Cyber Crime is Skyrocketing – And the U.S. has a New Plan
With the increased cyber crime the world is facing today, countries are beginning to look for alternative methods to divert malware attacks. The U.S. Defense Intelligence Agency is doing just that. In recent reports, there have been talks of rerouting malware attacks back to the same sender it came from. Essentially, a “return to sender” method. Lieutenant-general, Vincent Stewart of the U.S. Defense Intelligence Agency recently stated,
“Once we’ve isolated malware, I want to reengineer it and prep to use it against the same adversary who sought to use against us. We must disrupt to exist.”
This may be a way to “teach the hackers a lesson”. But how many times have we heard how difficult it is to catch cyber criminals because they leave virtually no tracks? How would spending the time and money to implement this, be worthwhile? Could it be? Perhaps, but it’s a long shot. Also, who is to say the hacker won’t see the “return to sender” occurring and reroute it elsewhere — thus making the U.S. government appear as a hacker to an innocent third-party?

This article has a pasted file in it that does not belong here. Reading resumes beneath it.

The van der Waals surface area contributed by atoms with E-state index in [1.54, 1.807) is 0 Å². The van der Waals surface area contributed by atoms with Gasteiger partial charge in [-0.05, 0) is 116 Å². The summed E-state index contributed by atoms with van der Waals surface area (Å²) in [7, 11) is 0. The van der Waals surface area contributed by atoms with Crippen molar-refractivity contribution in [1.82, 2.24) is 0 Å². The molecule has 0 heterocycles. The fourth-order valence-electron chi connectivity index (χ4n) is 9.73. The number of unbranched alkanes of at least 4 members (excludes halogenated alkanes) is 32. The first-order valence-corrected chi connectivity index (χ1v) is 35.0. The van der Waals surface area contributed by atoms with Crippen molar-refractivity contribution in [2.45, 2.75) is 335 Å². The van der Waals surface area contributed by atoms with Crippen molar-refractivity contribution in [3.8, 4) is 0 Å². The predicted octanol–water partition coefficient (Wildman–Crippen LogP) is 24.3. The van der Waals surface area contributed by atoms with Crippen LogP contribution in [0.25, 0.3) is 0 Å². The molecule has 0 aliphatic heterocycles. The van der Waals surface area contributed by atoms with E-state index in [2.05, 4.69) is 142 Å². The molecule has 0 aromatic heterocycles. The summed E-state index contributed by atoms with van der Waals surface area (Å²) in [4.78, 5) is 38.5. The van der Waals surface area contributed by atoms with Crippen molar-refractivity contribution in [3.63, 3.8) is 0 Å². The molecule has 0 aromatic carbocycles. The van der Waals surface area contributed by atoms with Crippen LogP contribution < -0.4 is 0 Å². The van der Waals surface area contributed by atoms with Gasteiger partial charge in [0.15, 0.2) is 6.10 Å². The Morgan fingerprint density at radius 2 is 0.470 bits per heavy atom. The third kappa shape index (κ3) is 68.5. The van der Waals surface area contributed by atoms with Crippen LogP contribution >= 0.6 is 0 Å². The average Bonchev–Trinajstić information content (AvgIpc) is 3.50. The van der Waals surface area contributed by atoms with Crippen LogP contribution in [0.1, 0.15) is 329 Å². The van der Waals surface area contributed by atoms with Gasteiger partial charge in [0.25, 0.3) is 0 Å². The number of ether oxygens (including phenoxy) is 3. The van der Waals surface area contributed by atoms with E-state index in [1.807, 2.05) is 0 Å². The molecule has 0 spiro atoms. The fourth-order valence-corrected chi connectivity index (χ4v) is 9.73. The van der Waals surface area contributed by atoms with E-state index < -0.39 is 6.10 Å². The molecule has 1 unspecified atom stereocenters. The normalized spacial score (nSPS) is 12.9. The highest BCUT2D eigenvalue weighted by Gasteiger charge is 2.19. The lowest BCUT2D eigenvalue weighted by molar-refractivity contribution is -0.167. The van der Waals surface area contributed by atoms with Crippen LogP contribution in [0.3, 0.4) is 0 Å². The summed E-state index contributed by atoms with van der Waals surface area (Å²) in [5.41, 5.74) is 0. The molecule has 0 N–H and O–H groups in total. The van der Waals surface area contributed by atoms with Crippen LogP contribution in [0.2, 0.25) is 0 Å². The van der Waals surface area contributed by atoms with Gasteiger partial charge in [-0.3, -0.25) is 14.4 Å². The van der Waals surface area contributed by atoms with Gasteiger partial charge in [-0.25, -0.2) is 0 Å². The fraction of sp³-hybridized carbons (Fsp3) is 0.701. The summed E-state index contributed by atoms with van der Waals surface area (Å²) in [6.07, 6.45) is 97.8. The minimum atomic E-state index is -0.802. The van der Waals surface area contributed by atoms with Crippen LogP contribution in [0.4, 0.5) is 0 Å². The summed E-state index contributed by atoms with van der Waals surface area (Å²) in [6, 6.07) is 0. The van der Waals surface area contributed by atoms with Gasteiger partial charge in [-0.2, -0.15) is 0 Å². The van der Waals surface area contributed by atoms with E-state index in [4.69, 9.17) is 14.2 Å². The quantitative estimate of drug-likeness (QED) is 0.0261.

There are several ways to look at this, but perhaps we focus on the biggest flaw of them all. Why not stop the malware attack from beginning in the first place? Block the threat, and you won’t have to return it back to the original sender. Or work on remediation efforts. Most solution providers have been complacent. They haven’t advanced their technology to effectively combat today’s cyber threats. Instead, they have continued to use an archaic blacklist approach which has proven time and time again, it is not effective.
Instead of consistently hoping for the best, knowing your slowing catching up to the hacker — why have the best security solution and stay one step ahead? By implementing a default-deny approach, or application whitelisting technology, any unknown threats will be tested and proven safe before they are allowed to execute. Thus, catching each new malware variant before it can worm its way into devices.
What are your thoughts on the government’s latest proposed approach?